With Goldfrapp, Polly Scattergood, and Beth Jeans Houghton on its roster, Mute has a particularly good ear for female artists with silvery voices and unconventional songwriting. While Houghton's debut Yours Truly, Cellophane Nose has just as much whimsy as the title suggests, it's not all spun-sugar fantasies (though there are plenty of those). Her voice has a richness and maturity that anchor her flights of fancy, while the carnival-chamber-folk that surrounds it adds freshness and fun. Some of the album's best songs have been around for years in the form of MySpace demos, and the fact that they sound more or less the same, only bigger and brighter, is a testament to how singular and fully realized Houghton's vision is. "Sweet Tooth Bird" opens Yours Truly, Cellophane Nose with a sugar rush of cooing harmonies, crowing trumpets, and merry-go-round melodies that sound so massive it's hard to believe the song is just over two minutes long. Previous single "Dodecahedron" sounds like a lullaby for giants, while the lovely "Nightswimmer" reveals the dark side of Houghton's fairytale world as she hopes that her lover will go out with the tide over prickly chamber pop. While some listeners might be frustrated with the sudden detours these songs take ("Humble Digs" begins as aptly homey folk before it falls down a spooky rabbit hole and gets carried away by a parade), they're more likely to be charmed by the album's gorgeous arrangements and instrumentation, which, coupled with Houghton's classically trained voice, add to the feeling that Yours Truly, Cellophane Nose is an otherworldly transmission. "Lilliputt"'s galloping tale of a free spirit balancing independence and love is a perfect example of Houghton's fondness for grand gestures, but she and the Hooves of Destiny pull off more intimate moments such as the Joni Mitchell-esque "Barely Skinny Bone Tree," just as well, reaffirming that she needs little more than her voice and melodies to captivate. Indeed, Yours Truly, Cellophane Nose is as restrained in its own way as it is vibrant; just over 30 minutes long, it shows that Houghton knows how to leave listeners wanting more.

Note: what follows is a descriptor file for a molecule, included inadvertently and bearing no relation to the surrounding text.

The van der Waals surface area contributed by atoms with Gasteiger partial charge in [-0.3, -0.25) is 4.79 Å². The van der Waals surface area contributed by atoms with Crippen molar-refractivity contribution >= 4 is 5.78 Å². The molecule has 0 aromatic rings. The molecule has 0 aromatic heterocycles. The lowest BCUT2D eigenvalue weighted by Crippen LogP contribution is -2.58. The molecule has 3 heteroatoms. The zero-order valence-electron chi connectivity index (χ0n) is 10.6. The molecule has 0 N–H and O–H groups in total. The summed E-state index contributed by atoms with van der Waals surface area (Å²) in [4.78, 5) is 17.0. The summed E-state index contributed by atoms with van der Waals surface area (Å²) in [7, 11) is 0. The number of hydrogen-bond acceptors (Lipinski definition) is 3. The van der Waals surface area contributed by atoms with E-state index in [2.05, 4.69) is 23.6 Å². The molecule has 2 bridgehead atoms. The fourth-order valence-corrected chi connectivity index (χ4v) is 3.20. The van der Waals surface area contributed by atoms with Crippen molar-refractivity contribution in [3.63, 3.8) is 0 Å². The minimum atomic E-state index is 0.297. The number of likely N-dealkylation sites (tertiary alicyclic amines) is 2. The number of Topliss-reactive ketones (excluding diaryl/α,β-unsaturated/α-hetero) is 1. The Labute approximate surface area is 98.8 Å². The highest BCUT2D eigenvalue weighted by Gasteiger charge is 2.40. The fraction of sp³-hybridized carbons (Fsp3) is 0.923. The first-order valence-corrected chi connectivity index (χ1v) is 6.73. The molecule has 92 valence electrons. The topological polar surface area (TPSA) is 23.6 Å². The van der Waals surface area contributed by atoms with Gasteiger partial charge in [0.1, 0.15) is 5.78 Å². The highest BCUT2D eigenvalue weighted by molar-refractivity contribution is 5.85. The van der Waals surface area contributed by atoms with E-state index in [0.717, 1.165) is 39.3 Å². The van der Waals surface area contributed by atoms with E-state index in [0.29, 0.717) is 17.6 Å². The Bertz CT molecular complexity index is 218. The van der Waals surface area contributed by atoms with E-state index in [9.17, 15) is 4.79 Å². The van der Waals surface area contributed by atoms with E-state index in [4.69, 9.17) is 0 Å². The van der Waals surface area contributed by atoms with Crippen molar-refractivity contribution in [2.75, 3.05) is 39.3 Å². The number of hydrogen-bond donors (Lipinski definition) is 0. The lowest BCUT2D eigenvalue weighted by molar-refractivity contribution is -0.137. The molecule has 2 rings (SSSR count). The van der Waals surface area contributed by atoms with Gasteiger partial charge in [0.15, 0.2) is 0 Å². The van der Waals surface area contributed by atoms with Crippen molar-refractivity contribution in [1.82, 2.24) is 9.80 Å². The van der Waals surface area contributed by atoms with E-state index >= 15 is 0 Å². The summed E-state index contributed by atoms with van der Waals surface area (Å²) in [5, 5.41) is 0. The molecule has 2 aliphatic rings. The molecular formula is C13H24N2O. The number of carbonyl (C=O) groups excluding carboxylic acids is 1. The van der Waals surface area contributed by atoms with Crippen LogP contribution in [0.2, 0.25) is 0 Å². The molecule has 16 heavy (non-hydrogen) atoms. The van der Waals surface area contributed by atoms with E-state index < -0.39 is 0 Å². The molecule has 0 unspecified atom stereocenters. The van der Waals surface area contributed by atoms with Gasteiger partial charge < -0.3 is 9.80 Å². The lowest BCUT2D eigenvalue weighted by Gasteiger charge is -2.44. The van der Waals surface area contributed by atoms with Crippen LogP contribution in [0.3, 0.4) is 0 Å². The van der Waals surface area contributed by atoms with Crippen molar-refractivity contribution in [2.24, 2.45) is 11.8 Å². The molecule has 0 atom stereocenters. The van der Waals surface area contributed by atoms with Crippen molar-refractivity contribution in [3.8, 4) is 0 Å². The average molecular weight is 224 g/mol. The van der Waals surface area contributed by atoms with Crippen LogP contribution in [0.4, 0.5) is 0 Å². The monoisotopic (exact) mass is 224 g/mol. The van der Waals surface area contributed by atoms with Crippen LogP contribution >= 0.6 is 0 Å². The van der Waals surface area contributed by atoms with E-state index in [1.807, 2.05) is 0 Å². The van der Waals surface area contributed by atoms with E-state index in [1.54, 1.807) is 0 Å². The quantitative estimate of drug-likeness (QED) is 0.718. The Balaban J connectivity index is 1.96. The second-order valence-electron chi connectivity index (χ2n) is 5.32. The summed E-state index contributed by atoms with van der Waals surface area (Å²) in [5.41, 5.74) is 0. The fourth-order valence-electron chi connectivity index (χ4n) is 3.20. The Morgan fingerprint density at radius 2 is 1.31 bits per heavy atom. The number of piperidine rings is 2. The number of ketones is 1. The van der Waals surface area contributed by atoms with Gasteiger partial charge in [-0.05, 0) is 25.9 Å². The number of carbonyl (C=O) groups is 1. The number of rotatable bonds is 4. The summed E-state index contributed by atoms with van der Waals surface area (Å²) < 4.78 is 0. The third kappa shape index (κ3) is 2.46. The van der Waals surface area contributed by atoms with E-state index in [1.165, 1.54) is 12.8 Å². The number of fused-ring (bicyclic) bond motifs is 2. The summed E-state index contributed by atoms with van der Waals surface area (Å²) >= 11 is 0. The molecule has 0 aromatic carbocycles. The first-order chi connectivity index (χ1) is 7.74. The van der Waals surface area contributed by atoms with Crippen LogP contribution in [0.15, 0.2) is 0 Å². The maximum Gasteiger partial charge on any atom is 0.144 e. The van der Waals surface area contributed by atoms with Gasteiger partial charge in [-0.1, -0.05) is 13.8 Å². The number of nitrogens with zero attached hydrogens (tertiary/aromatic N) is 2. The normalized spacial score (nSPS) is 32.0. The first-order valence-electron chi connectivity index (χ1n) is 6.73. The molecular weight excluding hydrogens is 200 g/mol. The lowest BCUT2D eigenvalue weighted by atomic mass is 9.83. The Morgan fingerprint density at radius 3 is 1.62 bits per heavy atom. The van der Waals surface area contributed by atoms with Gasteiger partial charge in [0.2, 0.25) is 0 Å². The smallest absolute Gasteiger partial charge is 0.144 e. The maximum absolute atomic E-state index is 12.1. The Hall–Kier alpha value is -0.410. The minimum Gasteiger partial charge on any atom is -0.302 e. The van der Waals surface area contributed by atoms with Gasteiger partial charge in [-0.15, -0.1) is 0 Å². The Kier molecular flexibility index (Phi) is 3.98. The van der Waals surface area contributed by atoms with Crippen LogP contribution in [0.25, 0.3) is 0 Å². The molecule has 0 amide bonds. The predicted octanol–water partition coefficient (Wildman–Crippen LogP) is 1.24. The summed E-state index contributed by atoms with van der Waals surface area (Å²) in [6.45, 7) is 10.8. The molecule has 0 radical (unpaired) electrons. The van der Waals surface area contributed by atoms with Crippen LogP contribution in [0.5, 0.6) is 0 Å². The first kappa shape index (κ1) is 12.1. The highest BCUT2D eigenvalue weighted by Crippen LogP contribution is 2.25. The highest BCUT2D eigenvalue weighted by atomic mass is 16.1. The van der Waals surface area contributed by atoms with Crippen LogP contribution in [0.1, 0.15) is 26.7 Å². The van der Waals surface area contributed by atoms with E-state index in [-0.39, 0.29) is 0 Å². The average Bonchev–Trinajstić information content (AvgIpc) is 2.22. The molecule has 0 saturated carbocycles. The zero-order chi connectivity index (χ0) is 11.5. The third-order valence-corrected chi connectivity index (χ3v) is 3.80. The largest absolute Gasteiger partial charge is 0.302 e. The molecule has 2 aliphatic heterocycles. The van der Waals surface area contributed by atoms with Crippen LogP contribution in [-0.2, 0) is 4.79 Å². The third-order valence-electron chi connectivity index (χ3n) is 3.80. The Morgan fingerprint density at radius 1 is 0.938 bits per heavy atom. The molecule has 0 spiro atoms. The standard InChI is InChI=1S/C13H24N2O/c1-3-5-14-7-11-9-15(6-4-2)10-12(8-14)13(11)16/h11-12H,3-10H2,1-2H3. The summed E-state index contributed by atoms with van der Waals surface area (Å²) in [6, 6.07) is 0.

AllMusic Review by Heather Phares